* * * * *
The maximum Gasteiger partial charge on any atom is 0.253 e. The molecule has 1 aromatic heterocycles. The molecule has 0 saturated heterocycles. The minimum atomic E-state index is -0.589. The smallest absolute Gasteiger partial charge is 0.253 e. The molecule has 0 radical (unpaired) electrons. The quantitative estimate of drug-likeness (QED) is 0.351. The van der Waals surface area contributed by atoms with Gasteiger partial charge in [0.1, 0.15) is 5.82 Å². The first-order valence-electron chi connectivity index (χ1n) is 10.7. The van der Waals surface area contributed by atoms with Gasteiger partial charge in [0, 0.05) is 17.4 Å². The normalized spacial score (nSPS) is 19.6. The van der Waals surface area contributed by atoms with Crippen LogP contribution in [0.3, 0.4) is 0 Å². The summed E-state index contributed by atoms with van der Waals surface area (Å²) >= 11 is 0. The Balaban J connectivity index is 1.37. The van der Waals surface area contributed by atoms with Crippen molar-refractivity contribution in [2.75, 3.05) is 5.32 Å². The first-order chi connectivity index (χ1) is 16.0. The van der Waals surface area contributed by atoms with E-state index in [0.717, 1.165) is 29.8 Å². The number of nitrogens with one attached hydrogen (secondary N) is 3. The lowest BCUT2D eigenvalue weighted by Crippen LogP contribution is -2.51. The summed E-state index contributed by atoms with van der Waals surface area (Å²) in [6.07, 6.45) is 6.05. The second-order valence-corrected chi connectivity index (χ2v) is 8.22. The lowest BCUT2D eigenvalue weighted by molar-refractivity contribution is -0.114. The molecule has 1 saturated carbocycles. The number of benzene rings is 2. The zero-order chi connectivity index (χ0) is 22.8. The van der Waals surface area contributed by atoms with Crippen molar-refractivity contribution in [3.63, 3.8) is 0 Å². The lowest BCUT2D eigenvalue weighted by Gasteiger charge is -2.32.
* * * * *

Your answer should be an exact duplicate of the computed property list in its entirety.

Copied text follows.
The maximum Gasteiger partial charge on any atom is 0.253 e. The molecule has 1 aromatic heterocycles. The molecule has 0 saturated heterocycles. The minimum atomic E-state index is -0.589. The smallest absolute Gasteiger partial charge is 0.253 e. The molecule has 0 radical (unpaired) electrons. The quantitative estimate of drug-likeness (QED) is 0.351. The van der Waals surface area contributed by atoms with Gasteiger partial charge in [0.1, 0.15) is 5.82 Å². The first-order valence-electron chi connectivity index (χ1n) is 10.7. The van der Waals surface area contributed by atoms with Gasteiger partial charge in [0, 0.05) is 17.4 Å². The normalized spacial score (nSPS) is 19.6. The van der Waals surface area contributed by atoms with Crippen LogP contribution in [0.3, 0.4) is 0 Å². The summed E-state index contributed by atoms with van der Waals surface area (Å²) >= 11 is 0. The Balaban J connectivity index is 1.37. The van der Waals surface area contributed by atoms with Crippen molar-refractivity contribution in [2.75, 3.05) is 5.32 Å². The first-order chi connectivity index (χ1) is 16.0. The van der Waals surface area contributed by atoms with E-state index in [0.717, 1.165) is 29.8 Å². The number of nitrogens with one attached hydrogen (secondary N) is 3. The lowest BCUT2D eigenvalue weighted by Crippen LogP contribution is -2.51. The summed E-state index contributed by atoms with van der Waals surface area (Å²) in [6.07, 6.45) is 6.05. The second-order valence-corrected chi connectivity index (χ2v) is 8.22. The lowest BCUT2D eigenvalue weighted by molar-refractivity contribution is -0.114. The molecule has 1 saturated carbocycles. The number of benzene rings is 2. The zero-order chi connectivity index (χ0) is 22.8. The van der Waals surface area contributed by atoms with Crippen molar-refractivity contribution in [3.63, 3.8) is 0 Å². The lowest BCUT2D eigenvalue weighted by Gasteiger charge is -2.32.